13. Matthew Rabin, 2002. "Inference By Believers In The Law Of Small Numbers," The Quarterly Journal of Economics, MIT Press, MIT Press, vol. 117(3), pages 775-816, August.
  14. Annamaria Lusardi & Olivia S. Mitchell, 2008. "Planning and Financial Literacy: How Do Women Fare?," American Economic Review, American Economic Association, American Economic Association, vol. 98(2), pages 413-17, May.
  15. John Conlisk, 1996. "Why Bounded Rationality?," Journal of Economic Literature, American Economic Association, vol. 34(2), pages 669-700, June.
  16. Falk, Armin & Huffman, David B. & Sunde, Uwe, 2006. "Do I Have What It Takes? Equilibrium Search with Type Uncertainty and Non-Participation," IZA Discussion Papers 2531, Institute for the Study of Labor (IZA).
Full references (including those not matched with items on IDEAS)

Citations

Citations are extracted by the CitEc Project, subscribe to its RSS feed for this item.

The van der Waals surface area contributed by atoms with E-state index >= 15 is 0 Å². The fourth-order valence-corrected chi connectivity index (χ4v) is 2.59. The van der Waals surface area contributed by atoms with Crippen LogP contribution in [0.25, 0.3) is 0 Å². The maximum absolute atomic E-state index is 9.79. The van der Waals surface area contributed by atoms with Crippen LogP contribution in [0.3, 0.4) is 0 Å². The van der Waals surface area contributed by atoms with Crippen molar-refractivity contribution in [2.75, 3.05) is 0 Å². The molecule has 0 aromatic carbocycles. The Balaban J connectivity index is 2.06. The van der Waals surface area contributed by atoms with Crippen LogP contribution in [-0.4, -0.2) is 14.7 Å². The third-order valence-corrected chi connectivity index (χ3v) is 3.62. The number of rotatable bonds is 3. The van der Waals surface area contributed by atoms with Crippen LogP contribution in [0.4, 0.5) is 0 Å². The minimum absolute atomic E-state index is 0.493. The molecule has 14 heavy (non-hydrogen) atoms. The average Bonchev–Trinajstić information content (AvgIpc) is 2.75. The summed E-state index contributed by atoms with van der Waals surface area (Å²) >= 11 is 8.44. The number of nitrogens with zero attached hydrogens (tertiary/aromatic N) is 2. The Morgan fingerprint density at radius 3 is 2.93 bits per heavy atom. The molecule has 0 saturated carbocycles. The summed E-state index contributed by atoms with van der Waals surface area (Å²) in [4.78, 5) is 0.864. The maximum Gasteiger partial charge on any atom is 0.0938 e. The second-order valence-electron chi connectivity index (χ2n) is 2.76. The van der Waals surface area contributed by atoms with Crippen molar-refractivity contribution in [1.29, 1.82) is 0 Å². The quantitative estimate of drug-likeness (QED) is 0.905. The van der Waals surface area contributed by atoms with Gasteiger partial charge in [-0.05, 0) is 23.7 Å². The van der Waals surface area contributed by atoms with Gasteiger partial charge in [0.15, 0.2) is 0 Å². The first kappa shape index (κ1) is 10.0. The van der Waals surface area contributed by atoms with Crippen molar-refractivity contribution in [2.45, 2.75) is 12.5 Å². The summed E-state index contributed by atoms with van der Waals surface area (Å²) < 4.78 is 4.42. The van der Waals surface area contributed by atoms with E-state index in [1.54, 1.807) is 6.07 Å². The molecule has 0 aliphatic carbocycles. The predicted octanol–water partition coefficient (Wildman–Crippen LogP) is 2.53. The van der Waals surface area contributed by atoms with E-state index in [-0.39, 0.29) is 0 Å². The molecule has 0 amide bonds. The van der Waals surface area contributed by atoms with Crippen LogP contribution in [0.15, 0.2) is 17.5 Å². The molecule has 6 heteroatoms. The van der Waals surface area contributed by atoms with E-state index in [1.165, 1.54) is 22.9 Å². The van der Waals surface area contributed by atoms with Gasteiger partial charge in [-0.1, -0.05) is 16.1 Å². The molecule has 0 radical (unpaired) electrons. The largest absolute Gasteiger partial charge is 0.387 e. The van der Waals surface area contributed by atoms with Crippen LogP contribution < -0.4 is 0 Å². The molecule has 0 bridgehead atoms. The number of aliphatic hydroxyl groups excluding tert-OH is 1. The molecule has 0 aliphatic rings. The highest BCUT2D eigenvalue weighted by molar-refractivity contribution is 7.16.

as in new window

Cited by:
This item has more than 25 citations. To prevent cluttering this page, these citations are listed on a separate page.

Lists

This item is not listed on Wikipedia, on a reading list or among the top items on IDEAS.

Statistics

Access and download statistics

Corrections

When requesting a correction, please mention this item's handle: RePEc:iza:izadps:dp4170. See general information about how to correct material in RePEc.

For technical questions regarding this item, or to correct its authors, title, abstract, bibliographic or download information, contact: (Mark Fallak).

If you have authored this item and are not yet registered with RePEc, we encourage you to do it here. This allows to link your profile to this item. It also allows you to accept potential citations to this item that we are uncertain about.

If references are entirely missing, you can add them using this form.

If the full references list an item that is present in RePEc, but the system did not link to it, you can help with this form.

If you know of missing items citing this one, you can help us creating those links by adding the relevant references in the same way as above, for each refering item. If you are a registered author of this item, you may also want to check the "citations" tab in your profile, as there may be some citations waiting for confirmation.

Please note that corrections may take a couple of weeks to filter through the various RePEc services.